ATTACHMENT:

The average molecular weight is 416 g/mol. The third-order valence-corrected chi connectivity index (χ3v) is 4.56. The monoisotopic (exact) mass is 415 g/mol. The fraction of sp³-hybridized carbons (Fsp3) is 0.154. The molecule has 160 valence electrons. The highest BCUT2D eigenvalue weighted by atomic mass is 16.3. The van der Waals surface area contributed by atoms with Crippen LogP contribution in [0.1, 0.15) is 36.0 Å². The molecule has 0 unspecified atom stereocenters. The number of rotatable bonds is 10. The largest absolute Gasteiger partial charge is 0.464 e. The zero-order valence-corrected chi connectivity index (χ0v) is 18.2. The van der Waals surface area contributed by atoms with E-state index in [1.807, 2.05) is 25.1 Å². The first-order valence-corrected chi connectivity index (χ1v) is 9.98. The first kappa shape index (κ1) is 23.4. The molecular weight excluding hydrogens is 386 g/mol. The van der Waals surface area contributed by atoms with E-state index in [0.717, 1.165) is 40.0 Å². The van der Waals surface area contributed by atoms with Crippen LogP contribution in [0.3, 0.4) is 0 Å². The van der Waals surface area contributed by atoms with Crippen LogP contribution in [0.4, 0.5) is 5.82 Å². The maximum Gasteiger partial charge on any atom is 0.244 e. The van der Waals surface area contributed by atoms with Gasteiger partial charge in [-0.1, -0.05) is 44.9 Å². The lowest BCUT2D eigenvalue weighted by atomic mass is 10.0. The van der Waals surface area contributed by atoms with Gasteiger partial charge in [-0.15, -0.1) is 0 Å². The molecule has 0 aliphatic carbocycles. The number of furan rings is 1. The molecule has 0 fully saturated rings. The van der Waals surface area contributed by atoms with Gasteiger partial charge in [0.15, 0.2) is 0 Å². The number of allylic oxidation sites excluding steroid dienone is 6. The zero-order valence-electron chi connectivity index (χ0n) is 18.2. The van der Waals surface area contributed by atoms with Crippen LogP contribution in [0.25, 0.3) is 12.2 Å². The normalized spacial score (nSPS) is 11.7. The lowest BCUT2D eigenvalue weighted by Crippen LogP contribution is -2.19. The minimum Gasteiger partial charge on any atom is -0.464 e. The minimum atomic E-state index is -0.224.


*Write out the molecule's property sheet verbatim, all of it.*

The average molecular weight is 416 g/mol. The third-order valence-corrected chi connectivity index (χ3v) is 4.56. The monoisotopic (exact) mass is 415 g/mol. The fraction of sp³-hybridized carbons (Fsp3) is 0.154. The molecule has 160 valence electrons. The highest BCUT2D eigenvalue weighted by atomic mass is 16.3. The van der Waals surface area contributed by atoms with Crippen LogP contribution in [0.1, 0.15) is 36.0 Å². The molecule has 0 unspecified atom stereocenters. The number of rotatable bonds is 10. The largest absolute Gasteiger partial charge is 0.464 e. The zero-order valence-corrected chi connectivity index (χ0v) is 18.2. The van der Waals surface area contributed by atoms with E-state index in [1.807, 2.05) is 25.1 Å². The first-order valence-corrected chi connectivity index (χ1v) is 9.98. The first kappa shape index (κ1) is 23.4. The molecular weight excluding hydrogens is 386 g/mol. The van der Waals surface area contributed by atoms with E-state index in [0.717, 1.165) is 40.0 Å². The van der Waals surface area contributed by atoms with Crippen LogP contribution in [0.3, 0.4) is 0 Å². The van der Waals surface area contributed by atoms with Crippen LogP contribution in [0.4, 0.5) is 5.82 Å². The maximum Gasteiger partial charge on any atom is 0.244 e. The van der Waals surface area contributed by atoms with Gasteiger partial charge in [-0.1, -0.05) is 44.9 Å². The lowest BCUT2D eigenvalue weighted by atomic mass is 10.0. The van der Waals surface area contributed by atoms with Gasteiger partial charge in [-0.15, -0.1) is 0 Å². The molecule has 0 aliphatic carbocycles. The number of furan rings is 1. The molecule has 0 fully saturated rings. The van der Waals surface area contributed by atoms with Gasteiger partial charge in [0.15, 0.2) is 0 Å². The number of allylic oxidation sites excluding steroid dienone is 6. The zero-order valence-electron chi connectivity index (χ0n) is 18.2. The van der Waals surface area contributed by atoms with Crippen LogP contribution in [0.25, 0.3) is 12.2 Å². The normalized spacial score (nSPS) is 11.7. The lowest BCUT2D eigenvalue weighted by Crippen LogP contribution is -2.19. The minimum Gasteiger partial charge on any atom is -0.464 e. The minimum atomic E-state index is -0.224.